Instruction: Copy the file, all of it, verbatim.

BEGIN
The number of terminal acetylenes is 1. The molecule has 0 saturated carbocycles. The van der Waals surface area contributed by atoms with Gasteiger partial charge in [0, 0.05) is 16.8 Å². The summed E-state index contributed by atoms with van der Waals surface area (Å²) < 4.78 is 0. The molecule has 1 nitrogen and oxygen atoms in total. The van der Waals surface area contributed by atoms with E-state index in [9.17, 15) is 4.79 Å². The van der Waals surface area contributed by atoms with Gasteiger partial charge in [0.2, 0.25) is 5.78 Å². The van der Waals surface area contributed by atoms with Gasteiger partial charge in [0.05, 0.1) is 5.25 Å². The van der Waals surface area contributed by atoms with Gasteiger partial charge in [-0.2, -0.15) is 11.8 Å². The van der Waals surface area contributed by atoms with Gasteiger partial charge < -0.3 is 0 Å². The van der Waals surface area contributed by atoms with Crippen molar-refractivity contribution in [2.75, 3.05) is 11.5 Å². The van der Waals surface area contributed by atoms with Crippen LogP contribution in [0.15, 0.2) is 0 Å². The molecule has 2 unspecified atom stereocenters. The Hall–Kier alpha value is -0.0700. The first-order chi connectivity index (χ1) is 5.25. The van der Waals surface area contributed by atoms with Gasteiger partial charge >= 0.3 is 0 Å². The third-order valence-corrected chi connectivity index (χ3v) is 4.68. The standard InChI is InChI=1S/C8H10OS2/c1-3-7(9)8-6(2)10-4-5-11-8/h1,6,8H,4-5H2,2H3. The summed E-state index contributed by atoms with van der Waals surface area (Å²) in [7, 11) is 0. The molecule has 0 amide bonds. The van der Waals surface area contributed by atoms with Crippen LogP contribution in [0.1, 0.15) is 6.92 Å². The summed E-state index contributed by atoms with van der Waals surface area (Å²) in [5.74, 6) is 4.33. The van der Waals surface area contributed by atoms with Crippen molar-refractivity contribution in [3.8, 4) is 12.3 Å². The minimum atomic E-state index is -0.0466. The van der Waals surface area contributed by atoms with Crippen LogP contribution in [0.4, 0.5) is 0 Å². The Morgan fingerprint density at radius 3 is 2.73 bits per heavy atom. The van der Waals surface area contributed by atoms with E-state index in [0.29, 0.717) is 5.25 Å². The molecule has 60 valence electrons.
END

The number of terminal acetylenes is 1. The molecule has 0 saturated carbocycles. The van der Waals surface area contributed by atoms with Gasteiger partial charge in [0, 0.05) is 16.8 Å². The summed E-state index contributed by atoms with van der Waals surface area (Å²) < 4.78 is 0. The molecule has 1 nitrogen and oxygen atoms in total. The van der Waals surface area contributed by atoms with E-state index in [9.17, 15) is 4.79 Å². The van der Waals surface area contributed by atoms with Gasteiger partial charge in [0.2, 0.25) is 5.78 Å². The van der Waals surface area contributed by atoms with Gasteiger partial charge in [0.05, 0.1) is 5.25 Å². The van der Waals surface area contributed by atoms with Gasteiger partial charge in [-0.2, -0.15) is 11.8 Å². The van der Waals surface area contributed by atoms with Gasteiger partial charge < -0.3 is 0 Å². The van der Waals surface area contributed by atoms with Crippen molar-refractivity contribution in [2.75, 3.05) is 11.5 Å². The van der Waals surface area contributed by atoms with Crippen LogP contribution in [0.15, 0.2) is 0 Å². The molecule has 2 unspecified atom stereocenters. The Hall–Kier alpha value is -0.0700. The first-order chi connectivity index (χ1) is 5.25. The van der Waals surface area contributed by atoms with Gasteiger partial charge >= 0.3 is 0 Å². The third-order valence-corrected chi connectivity index (χ3v) is 4.68. The standard InChI is InChI=1S/C8H10OS2/c1-3-7(9)8-6(2)10-4-5-11-8/h1,6,8H,4-5H2,2H3. The summed E-state index contributed by atoms with van der Waals surface area (Å²) in [7, 11) is 0. The molecule has 0 amide bonds. The van der Waals surface area contributed by atoms with Crippen LogP contribution in [0.1, 0.15) is 6.92 Å². The summed E-state index contributed by atoms with van der Waals surface area (Å²) in [5.74, 6) is 4.33. The van der Waals surface area contributed by atoms with Crippen molar-refractivity contribution in [3.8, 4) is 12.3 Å². The minimum atomic E-state index is -0.0466. The van der Waals surface area contributed by atoms with Crippen LogP contribution in [0.4, 0.5) is 0 Å². The Morgan fingerprint density at radius 3 is 2.73 bits per heavy atom. The van der Waals surface area contributed by atoms with E-state index in [0.29, 0.717) is 5.25 Å². The molecule has 60 valence electrons.